Practice Alert

Vaccine update: The latest recommendations from ACIP

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Here are the latest recommendations on the hepatitis, pneumococcal, zoster, rabies, and dengue vaccines.



In a typical year, the Advisory Committee on Immunization Practices (ACIP) has three 1.5- to 2-day meetings to make recommendations for the use of new and existing vaccines in the US population. However, 2021 was not a typical year. Last year, ACIP held 17 meetings for a total of 127 hours. Most of these were related to vaccines to prevent COVID-19. There are now 3 COVID-19 vaccines authorized for use in the United States: the 2-dose mRNA-based Pfizer-BioNTech/Comirnaty and Moderna COVID-19 vaccines and the single-dose adenovirus, vector-based Janssen (Johnson & Johnson) COVID-19 vaccine.

TABLE 11 includes the actions taken by the ACIP from late 2020 through 2021 related to COVID-19 vaccines. All of these recommendations except 1 occurred after the US Food and Drug Administration (FDA) approved the product using an emergency use authorization (EUA). The exception is the recommendation for use of the Pfizer-BioNTech COVID-19 vaccine (BNT162b2) for those ages 16 years and older, which was approved under the normal process 8 months after widespread use under an EUA.

Actions taken by ACIP regarding COVID vaccines

Hepatitis B vaccine now for all nonimmune adults up through 59 years

Since the introduction of hepatitis B (HepB) vaccines in 1980, the incidence of hepatitis B virus (HBV) infections in the United States has been reduced dramatically; there were an estimated 287,000 cases in 19852 and 19,200 in 2014.3 However, the incidence among adults has not declined in recent years and among someage groups has actually increased. Among those ages 40 to 49 years, the rate went from 1.9 per 100,000 in 20114 to 2.7 per 100,000 population in 2019.5 In those ages 50 to 59, there was an increase from 1.1 to 1.6 per 100,000 population over the same period of time.4,5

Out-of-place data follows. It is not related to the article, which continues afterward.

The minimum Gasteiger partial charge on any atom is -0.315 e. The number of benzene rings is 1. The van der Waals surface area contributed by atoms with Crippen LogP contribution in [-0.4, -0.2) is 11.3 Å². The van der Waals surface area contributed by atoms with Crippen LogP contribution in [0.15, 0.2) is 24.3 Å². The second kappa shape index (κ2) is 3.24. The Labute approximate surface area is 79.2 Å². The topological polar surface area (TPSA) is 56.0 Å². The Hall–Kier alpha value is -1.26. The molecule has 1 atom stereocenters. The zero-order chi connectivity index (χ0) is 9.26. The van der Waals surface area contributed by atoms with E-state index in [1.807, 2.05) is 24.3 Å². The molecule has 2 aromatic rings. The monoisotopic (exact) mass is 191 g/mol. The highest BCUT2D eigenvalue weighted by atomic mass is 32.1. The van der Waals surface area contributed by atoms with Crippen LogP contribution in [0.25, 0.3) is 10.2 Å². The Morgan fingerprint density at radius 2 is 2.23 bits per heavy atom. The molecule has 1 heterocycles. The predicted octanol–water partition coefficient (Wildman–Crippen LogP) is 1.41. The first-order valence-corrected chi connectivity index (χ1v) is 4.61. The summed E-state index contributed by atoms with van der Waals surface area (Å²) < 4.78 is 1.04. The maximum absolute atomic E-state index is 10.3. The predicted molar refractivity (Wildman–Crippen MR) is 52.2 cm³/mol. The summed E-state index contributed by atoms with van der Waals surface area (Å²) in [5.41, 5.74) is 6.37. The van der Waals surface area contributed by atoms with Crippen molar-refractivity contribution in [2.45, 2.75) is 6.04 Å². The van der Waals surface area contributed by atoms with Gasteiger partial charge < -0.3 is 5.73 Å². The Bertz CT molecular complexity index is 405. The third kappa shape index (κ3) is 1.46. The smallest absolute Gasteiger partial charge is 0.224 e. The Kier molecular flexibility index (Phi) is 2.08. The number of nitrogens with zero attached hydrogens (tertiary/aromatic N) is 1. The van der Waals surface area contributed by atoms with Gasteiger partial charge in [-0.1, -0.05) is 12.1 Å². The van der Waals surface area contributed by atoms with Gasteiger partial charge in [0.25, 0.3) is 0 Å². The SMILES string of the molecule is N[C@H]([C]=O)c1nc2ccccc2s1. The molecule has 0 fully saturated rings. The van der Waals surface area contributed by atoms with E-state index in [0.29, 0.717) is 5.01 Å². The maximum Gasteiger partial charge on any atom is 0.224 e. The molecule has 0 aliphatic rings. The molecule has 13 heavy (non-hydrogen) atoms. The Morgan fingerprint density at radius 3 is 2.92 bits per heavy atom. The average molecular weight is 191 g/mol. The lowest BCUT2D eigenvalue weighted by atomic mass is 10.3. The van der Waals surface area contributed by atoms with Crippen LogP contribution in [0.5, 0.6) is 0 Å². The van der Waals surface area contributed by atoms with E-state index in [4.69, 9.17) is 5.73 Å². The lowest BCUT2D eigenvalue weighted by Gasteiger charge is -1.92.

Recommendations for using HepB vaccine in adults have been based on risk that involves individual behavior, occupation, and medical conditions (TABLE 26). The presence of these risk factors is often unknown to medical professionals, who rarely ask about or document them. And patients can be reluctant to disclose them for fear of being stigmatized. The consequence has been a low rate of vaccination in at-risk adults.

Risks for hepatitis B infection

At its November 2021 meeting, ACIP accepted the advice of the Hepatitis Work Group to move to a universal adult recommendation through age 59.7 ACIP believed that the incidence of acute infection in those ages 60 and older was too low to merit a universal recommendation. The new recommendation states that all adults through age 59 years who are not immune to HBV through vaccination or prior infection should receive a HepB vaccine series, as should those 60 years and older with a risk factor (TABLE 26). If a patient’s immune status is unknown, ACIP recommends administering the vaccine, as there are no documented harmful effects of doing so in an individual with immunity.

Multiple HepB vaccine products are available for adults. Two are recombinant-based and require 3 doses: Engerix-B (GlaxoSmithKline) and Recombivax HB (Merck). One is recombinant based and requires only 2 doses: Heplisav-B (Dynavax Technologies). A new product recently approved by the FDA, ­PREHEVBRIO (VBI Vaccines), is another recombinant 3-dose option that the ACIP will consider early in 2022. HepB and HepA vaccines can also be co-administered with Twinrix (GlaxoSmithKline).

Pneumococcal vaccines: New PCV vaccines alter prescribing choices

The ACIP recommendations for pneumococcal vaccines in adults have been very confusing, involving 2 vaccines: PCV13 (Prevnar13, Pfizer) and PPSV23 (Pneumovax23, Merck). Both PCV13 and PPSV23 given in series were recommended for immunocompromised patients, but only PPSV23 was recommended for those with chronic medical conditions. For those 65 and older, PPSV23 was recommended for all individuals (including those with no chronic or immunocompromising condition), and PCV13 was recommended for those with immunocompromising conditions. Other adults in this older age group could receive PCV13 based on individual risk and shared clinical decision making.8

Continue to: This past year...


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